# Wavefunction collapse in Stern-Gerlach experiment

Consider silver atoms coming from an S(X) apparatus, after S(X) apparatus we place an S(Z) apparatus

$$|\mathrm{SX+}\rangle= \frac{1}{2}|\mathrm{SZ+}\rangle + \frac{1}{2}|\mathrm{SZ-}\rangle,$$

Action of $$\hat{S}_z$$ operator collapses the wave state to $$|\mathrm{SZ+}\rangle$$ or $$|\mathrm{SZ-}\rangle$$, but action of operator on $$|\mathrm{SX+}\rangle$$ can be mathematically represented as

\begin{align} \hat{S}_z|\mathrm{SX+}\rangle & = \hat{S}_z\frac{1}{2}|\mathrm{SZ+}\rangle +\hat{S}_z\frac{1}{2}|\mathrm{SZ-}\rangle, \\ \Rightarrow \qquad \hat{S}_z|\mathrm{SX+}\rangle & = \frac{h}{4\pi}\frac{1}{2}|\mathrm{SZ+}\rangle -\frac{h}{4\pi}\frac{1}{2}|\mathrm{SZ-}\rangle, \end{align} which can be normalised as $$|\mathrm{SX-}\rangle$$ state.

So my doubt is action of operator on a wave function collapses wave function to any of the eigen states or transforming the wavefunction to $$|\mathrm{SX-}\rangle$$ state?

• Apr 21, 2019 at 17:39
• measurements are not unitary or deterministic operations, and hence they objectively make information about the previous quantum state irretrievable, even in principle Apr 21, 2019 at 17:46
• I've done a starting round of formatting edits to get your post marginally readable, as far as allowed by your initial notation. Apr 21, 2019 at 17:47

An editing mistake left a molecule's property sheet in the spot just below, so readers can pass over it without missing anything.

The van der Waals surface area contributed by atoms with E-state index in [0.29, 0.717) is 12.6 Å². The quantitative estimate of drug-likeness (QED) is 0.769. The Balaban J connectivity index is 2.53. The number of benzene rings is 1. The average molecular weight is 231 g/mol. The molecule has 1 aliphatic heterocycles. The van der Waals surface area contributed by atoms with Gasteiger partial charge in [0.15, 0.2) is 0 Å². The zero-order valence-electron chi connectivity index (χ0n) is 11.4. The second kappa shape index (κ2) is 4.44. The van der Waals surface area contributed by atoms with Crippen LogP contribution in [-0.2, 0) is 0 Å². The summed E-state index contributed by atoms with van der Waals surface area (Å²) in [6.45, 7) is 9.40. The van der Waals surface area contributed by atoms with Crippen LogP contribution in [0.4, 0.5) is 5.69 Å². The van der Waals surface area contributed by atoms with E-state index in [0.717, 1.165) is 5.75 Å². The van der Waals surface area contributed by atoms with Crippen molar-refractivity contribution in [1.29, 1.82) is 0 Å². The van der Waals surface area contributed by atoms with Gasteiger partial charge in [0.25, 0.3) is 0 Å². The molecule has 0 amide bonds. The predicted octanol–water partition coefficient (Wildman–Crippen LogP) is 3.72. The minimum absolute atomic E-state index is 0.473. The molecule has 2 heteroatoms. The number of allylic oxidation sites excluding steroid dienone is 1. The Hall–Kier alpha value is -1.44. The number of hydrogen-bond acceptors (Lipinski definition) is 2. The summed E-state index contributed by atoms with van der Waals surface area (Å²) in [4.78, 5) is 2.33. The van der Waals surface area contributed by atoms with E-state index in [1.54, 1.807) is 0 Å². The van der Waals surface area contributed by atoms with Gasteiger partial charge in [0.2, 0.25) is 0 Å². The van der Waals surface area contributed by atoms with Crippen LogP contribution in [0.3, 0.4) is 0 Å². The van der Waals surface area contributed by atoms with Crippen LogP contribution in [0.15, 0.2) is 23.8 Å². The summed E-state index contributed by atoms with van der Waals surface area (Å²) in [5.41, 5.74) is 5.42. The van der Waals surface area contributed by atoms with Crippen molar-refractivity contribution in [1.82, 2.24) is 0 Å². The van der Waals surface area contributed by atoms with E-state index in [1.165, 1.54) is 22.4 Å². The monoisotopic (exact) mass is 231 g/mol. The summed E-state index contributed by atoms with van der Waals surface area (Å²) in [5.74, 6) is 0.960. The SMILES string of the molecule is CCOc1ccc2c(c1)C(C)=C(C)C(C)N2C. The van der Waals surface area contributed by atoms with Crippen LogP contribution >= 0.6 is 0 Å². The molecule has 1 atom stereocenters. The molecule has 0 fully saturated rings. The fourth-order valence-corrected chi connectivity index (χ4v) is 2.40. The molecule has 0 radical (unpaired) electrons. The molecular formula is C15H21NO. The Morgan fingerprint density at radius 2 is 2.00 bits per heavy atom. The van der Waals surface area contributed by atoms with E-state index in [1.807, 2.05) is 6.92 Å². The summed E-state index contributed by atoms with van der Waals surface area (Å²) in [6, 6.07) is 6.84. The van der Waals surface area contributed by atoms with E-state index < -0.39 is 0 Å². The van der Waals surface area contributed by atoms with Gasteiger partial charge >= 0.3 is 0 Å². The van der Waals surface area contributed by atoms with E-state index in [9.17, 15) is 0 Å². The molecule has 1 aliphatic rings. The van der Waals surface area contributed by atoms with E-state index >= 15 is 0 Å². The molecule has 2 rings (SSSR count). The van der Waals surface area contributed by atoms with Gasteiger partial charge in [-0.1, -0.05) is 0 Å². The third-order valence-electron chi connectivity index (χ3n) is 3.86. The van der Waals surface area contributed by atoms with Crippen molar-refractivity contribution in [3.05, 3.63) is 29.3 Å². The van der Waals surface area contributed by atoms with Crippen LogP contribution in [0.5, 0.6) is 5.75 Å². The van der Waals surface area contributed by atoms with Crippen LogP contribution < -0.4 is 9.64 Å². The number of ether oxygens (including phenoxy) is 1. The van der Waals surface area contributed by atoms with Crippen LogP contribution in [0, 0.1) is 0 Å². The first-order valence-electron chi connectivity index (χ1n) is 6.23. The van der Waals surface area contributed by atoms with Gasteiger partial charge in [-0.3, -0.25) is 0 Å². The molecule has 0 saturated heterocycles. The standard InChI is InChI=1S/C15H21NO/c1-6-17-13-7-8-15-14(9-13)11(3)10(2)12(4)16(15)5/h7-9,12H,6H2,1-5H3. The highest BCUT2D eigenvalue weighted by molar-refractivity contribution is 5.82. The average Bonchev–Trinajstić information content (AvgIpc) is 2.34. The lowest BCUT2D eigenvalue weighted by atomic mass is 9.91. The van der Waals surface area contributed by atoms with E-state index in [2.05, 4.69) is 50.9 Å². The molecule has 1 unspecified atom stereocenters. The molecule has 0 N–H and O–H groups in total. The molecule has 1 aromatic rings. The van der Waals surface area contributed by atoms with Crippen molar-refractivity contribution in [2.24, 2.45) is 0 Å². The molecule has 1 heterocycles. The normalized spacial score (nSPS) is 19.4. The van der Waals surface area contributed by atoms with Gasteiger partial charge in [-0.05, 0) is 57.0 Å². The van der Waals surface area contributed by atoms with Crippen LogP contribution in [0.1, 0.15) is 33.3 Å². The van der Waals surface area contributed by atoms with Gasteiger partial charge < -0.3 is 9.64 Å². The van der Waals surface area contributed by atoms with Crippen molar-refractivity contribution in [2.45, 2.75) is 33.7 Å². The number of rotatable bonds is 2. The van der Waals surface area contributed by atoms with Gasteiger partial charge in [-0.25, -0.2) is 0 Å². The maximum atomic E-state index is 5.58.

• thanks for the help Emilo Pisanty
– user212422
Apr 21, 2019 at 17:49

Action of $$\hat{S}_z$$ operator collapses the wave state to $$|\mathrm{SZ+}\rangle$$ or $$|\mathrm{SZ-}\rangle$$
This is incorrect. Measurement of the observable $$S_z$$ will collapse the wavefunction to one of its eigenstates, but that measurement is not modelled by acting with the operator $$\hat{S}_z$$ on the wavefunction. Instead, if you want to model the collapse, you use one of the two hermitian projection operators \begin{align} \hat{\Pi}_{z,+} & = |\mathrm{SZ+}\rangle \langle \mathrm{SZ+}|, \\ \hat{\Pi}_{z,-} & = |\mathrm{SZ-}\rangle \langle \mathrm{SZ-}| \end{align} (in the sub-optimal notation used in v2 of your answer as the cleanest rendition I could do of your initial text; for clarity, here $$\hat{S}_z |\mathrm{SZ\pm}\rangle = \pm \frac12 \hbar |\mathrm{SZ\pm}\rangle$$.) If the measurement outcome is $$S_z = +\frac12\hbar$$, the projective measurement is the replacement $$|\psi \rangle \mapsto \hat{\Pi}_{z,+} |\psi⟩$$ (with a suitable normalization constant), and similarly for $$S_z = -\frac12\hbar$$.
Your observation that $$\hat{S}_z |\mathrm{SX+}\rangle = \frac12 \hbar |\mathrm{SX-}\rangle$$ is correct but it is in no way contradictory or in conflict with any other parts of the formalism.
As indicated elsewhere, not all operators transform a state into a linear combinations of eigenstates. Instead of $$\sigma_z$$ consider the operator $$\hat \Pi_{+,z}=\vert {+}\rangle_z {_z\langle} {+}\vert$$. This will transform the $$\vert {+}\rangle_x$$ eigenstate to $$\vert {+}\rangle_z {_z\langle} {+}\vert {+}\rangle_x=\frac{1}{\sqrt{2}}\vert {+}\rangle_z\, , \tag{1}$$ which is a single state and not a linear combinations of eigenstates of $$\sigma_z$$. Indeed $$(1)$$ shows how the state collapses to a particular eigenket.
Note that $$\Pi_{+,z}=\left(\begin{array}{cc} 1&0\\ 0&0\end{array}\right)$$ is still a perfectly valid operator.